Prince William Sound is located on the south coast of the U.S. state of Alaska. It is located on the east side of the Kenai Peninsula, its largest port is Valdez, at the southern terminus of the Trans-Alaska Pipeline System. Other settlements on the sound contain numerous small islands, including Cordova and Whittier plus the Alaska native villages of Chenega and Tatitlek.
James Cook entered Prince William Sound in 1778 and named it Sandwich Sound, after his patron the Earl of Sandwich. The name was changed to honour King George III third son, Prince William Henry, then aged 13 and serving as a midshipman in the Royal Navy.

Captain James King FRS 1750 – 1784 was an officer of the Royal Navy. He served under James Cook on his last voyage around the world, specialising in taking important astronomical readings using a sextant. After Cook died he helped lead the ships on the remainder of their course, also completing Cooks account of the voyage. He continued his career in the Navy, reaching the rank of post-captain, commanding several ships and serving in the American War of Independence.
King joined HMS Resolution as second lieutenant, sharing the duties of astronomer with Cook, taking astronomical observations on board by sextant and with Larcum Kendals timekeeper K1, to establish the Resolutions position at sea and on shore by sextant or by astronomical quadrant to establish the geographical position of salient points during the course of Cooks surveys. Thus Kings geographical positions were an important contribution to the accuracy of the various surveys carried out during the voyage and his use of the early chronometers helped prove their use at sea for calculation of Longitude. .
Following the death of Cook, King remained in the Resolution but on the death of Charles Clerke, Cooks successor, King was appointed to command HMS Discovery, the Resolutions consort, remaining in her for the rest of the voyage. After his return to England King was very much involved in the publication of the official account of Cooks third voyage, writing the third volume at Woodstock, near Oxford, where his brother Thomas was rector of St Mary Magdalene. But shortly after his return King was promoted Post-captain and appointed commander of HMS Crocodile in the English Channel.

John Webber RA 1751 – 1793 was an English artist who accompanied Captain Cook on his third Pacific expedition. He is best known for his images of Australasia, Hawaii and Alaska.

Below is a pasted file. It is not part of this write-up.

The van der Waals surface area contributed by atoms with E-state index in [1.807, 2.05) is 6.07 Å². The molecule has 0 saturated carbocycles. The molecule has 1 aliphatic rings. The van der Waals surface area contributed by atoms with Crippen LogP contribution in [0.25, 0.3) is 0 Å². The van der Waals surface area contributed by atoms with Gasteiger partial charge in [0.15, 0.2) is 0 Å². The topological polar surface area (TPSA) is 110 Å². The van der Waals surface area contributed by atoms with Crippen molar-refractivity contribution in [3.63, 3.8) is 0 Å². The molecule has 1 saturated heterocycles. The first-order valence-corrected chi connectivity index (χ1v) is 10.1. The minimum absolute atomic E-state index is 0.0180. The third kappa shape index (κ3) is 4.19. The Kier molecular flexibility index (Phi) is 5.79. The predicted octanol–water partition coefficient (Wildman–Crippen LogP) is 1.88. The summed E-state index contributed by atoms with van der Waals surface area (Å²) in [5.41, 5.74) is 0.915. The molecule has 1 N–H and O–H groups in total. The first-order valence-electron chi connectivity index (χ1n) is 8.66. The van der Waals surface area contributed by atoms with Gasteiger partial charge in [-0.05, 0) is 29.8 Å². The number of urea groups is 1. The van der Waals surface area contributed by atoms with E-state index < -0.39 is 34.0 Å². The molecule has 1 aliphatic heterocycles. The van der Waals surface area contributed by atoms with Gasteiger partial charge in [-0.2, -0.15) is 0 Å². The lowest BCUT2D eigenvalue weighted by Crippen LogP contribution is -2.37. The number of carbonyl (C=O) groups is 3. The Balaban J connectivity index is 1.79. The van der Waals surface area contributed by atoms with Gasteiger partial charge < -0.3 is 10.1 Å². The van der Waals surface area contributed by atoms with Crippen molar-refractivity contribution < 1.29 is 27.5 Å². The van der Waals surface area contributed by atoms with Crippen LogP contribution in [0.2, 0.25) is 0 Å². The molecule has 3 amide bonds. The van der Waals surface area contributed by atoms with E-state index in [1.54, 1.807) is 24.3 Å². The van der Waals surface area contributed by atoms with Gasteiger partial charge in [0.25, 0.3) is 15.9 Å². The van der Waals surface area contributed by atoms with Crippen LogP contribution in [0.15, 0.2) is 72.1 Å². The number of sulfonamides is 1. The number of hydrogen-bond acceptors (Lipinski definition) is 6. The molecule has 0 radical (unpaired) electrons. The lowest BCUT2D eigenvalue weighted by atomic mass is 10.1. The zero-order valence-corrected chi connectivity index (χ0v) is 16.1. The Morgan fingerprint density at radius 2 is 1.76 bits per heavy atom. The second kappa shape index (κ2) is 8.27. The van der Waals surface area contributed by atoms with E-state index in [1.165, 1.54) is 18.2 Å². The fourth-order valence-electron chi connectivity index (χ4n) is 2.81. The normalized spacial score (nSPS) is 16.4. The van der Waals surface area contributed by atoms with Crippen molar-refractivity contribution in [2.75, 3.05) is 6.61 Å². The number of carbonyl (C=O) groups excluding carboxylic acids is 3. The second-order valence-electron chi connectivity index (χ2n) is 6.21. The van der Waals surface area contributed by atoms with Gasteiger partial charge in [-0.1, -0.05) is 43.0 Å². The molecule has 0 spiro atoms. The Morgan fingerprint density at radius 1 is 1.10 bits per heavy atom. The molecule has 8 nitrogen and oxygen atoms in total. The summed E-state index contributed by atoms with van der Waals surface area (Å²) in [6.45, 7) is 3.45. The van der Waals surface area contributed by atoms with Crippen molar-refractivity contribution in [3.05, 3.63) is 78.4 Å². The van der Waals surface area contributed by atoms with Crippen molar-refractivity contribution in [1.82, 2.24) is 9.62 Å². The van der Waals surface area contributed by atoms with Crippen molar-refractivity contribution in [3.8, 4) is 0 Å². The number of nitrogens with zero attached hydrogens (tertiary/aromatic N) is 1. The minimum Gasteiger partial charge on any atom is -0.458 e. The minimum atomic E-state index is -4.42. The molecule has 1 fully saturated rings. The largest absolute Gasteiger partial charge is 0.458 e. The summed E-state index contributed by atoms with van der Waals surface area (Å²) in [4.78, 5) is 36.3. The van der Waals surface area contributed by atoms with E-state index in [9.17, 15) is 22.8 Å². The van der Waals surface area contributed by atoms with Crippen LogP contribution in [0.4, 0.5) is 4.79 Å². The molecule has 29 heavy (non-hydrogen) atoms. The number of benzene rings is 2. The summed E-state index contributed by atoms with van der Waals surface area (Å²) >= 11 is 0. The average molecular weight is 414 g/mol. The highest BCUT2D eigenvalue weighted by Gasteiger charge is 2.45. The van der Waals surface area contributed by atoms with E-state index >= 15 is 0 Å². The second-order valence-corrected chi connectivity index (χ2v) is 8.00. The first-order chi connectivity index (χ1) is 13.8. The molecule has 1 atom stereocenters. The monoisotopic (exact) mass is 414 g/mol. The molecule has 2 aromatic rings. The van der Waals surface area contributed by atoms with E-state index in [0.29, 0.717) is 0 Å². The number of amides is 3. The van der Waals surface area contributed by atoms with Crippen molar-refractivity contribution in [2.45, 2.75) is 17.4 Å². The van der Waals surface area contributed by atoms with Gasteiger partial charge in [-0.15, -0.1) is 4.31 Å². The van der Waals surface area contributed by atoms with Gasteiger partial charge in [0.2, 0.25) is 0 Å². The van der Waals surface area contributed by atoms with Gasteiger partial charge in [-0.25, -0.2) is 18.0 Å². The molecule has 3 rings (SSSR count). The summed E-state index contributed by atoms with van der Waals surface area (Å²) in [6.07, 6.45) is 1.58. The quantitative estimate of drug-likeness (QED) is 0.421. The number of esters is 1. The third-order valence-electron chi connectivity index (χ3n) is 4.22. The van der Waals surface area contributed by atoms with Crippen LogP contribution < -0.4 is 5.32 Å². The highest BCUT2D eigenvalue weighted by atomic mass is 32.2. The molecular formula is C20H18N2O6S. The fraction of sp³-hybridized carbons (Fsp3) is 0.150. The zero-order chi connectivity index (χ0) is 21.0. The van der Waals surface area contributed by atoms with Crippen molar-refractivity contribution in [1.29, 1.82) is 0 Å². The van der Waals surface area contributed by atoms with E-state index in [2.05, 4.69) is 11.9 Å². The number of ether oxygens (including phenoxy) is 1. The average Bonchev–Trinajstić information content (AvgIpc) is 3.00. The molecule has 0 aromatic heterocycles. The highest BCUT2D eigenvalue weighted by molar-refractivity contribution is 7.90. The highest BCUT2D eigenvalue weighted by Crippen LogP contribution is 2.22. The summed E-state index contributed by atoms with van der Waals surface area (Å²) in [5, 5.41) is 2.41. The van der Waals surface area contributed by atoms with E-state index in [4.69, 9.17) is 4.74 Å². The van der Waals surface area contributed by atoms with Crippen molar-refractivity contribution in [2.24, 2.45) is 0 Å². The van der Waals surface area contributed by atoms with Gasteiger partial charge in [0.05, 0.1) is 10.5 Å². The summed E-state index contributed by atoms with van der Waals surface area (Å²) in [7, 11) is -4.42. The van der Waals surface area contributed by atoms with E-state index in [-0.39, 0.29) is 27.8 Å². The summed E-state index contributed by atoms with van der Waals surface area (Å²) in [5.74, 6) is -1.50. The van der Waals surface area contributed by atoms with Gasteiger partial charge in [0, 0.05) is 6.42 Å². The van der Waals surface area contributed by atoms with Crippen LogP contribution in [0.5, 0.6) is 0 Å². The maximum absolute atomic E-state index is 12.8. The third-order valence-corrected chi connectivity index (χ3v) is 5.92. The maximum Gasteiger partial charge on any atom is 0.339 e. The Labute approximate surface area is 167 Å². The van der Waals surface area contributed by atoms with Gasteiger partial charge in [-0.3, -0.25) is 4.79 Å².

Webber was born in London, educated in Bern and studied painting at Paris.His father was Abraham Wäber, a Swiss sculptor who had moved to London, and changed his name to Webber before marrying a Mrs Mary Quant in 1744.
Webber served as official artist on James Cooks third voyage of discovery around the Pacific (1776–80) aboard HMS Resolution. At Adventure Bay in January 1777 he did drawings of A Man of Van Diemens Land and A Woman of Van Diemens Land. He also did many drawings of scenes in New Zealand and the South Sea islands. On this voyage, during which Cook lost his life in a fight in Hawaii, Webber became the first European artist to make contact with Hawaii, then called the Sandwich Islands. He made numerous watercolor landscapes of the islands of Kauai and Hawaii, and also portrayed many of the Hawaiian people.
In April 1778, Captain Cooks ships Resolution and Discovery anchored at Ship Cove, now known as Nootka Sound, Vancouver Island, Canada to refit. The crew took observations and recorded encounters with the local people. Webber made watercolour landscapes including Resolution and Discovery in Ship Cove, 1778. His drawings and paintings were engraved for British Admiraltys account of the expedition, which was published in 1784.
Back in England in 1780 Webber exhibited around 50 works at Royal Academy exhibitions between 1784 and 1792, and was elected an associate of the Royal Academy in 1785 and R.A. in 1791. Most of his work were landscapes. Sometimes figures were included as in A Party from H.M.S. Resolution shooting sea horses, which was shown at the academy in 1784, and his The Death of Captain Cook became well known through an engraving of it. Another version of this picture is in the William Dixson gallery at Sydney